19. Honey: Michigan honey bees are busy little bees! Check out this resource, to find local honey.

20. Farmer’s Markets: Michigan is 4th in the nation for farmer’s markets, supplying fresh farmer products to Michiganders every week. Port Austin is a huge farmer’s market in the Thumb, where I live. The market is very busy in the summer months!

As you can see, there’s so much to love about Michigan! Whether it is the seasons, a multitude of outdoor activities, or the vast array of agricultural products, I believe Pure Michigan is the finest in the nation! I could go on and on about Michigan and food, but to find out more for yourself, visit MichiganAgriculture.com. While you’re online, check out my family’s favorite breakfast recipe: Farm Barbie’s Waffles of Pancakes. Don’t forget to serve them up with Pure Michigan maple syrup!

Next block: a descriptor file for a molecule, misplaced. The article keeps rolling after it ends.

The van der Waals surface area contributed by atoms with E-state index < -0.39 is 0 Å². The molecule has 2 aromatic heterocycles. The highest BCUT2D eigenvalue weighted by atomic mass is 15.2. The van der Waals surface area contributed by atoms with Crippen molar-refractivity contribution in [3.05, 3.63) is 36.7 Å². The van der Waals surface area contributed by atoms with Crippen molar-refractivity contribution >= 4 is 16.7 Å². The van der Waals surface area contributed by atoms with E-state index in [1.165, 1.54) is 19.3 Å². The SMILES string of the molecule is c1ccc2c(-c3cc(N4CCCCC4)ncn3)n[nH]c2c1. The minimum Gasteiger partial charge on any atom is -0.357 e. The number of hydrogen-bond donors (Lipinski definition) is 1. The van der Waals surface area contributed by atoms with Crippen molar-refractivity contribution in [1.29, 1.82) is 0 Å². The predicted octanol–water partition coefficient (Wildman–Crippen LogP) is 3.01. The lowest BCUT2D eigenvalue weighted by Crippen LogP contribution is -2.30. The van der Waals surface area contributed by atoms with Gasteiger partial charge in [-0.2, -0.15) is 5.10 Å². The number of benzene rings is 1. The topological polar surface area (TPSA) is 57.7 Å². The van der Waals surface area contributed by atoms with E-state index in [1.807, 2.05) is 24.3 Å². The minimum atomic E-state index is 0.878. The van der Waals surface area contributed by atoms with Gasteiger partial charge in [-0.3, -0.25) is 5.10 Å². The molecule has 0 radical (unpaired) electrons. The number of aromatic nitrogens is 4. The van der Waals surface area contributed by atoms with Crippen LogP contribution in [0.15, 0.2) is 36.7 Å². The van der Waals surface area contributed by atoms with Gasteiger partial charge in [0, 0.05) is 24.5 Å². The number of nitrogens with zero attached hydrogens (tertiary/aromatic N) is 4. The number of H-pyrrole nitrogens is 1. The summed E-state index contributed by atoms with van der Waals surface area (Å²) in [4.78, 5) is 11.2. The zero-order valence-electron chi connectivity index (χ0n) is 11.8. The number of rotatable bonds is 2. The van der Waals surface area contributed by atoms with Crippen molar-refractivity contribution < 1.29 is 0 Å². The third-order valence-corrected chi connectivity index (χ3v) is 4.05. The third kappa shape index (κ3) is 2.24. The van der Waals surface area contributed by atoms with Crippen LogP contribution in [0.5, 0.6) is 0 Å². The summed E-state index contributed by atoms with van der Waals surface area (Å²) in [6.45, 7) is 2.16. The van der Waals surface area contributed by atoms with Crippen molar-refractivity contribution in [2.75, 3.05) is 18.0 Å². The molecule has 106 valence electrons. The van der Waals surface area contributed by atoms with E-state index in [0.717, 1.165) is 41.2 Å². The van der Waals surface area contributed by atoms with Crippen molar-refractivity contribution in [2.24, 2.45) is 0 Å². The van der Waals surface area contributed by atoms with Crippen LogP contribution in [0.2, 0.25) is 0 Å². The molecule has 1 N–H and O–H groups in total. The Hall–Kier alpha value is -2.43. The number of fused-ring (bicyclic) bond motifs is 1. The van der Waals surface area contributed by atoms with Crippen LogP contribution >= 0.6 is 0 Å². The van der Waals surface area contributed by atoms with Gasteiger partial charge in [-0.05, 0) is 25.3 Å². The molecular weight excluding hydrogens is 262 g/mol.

Which Michigan grown products are your favorites? Learn more about Michigan agriculture in the video below.

FB Profile picBarbara Ann Siemen, known as Farm Barbie, is a city girl turned country chick, thanks to falling in love with a farmer. She’s a stay at home mom and professional farmer’s wife. She’s also an amateur photographer, chef, and fashionista and an aspiring children’s book author. Check out her blog.

 

6 Ways to Explore the Real Ypsilanti

Ypsilanti has become a vibrant arts hotspot around an ever-growing foodie scene. Their rich history is waiting to be discovered in every historic building and park setting. Interested in learning more? The Ypsilanti Convention and Visitors Bureau shares six new things to discover in Ypsilanti. 

1. Eat the eats Ypsilanti takes pride in fostering the visions and dreams of local restaurant owners. From fine dining to the more casual,  the city has a passion for bringing folks together over a juicy burger, a fresh salad or a special dessert. Our chefs are unassuming, fully committing themselves to the power of a delicious meal.

Photo courtesy of the Ypsilanti CVB

Photo courtesy of the Ypsilanti CVB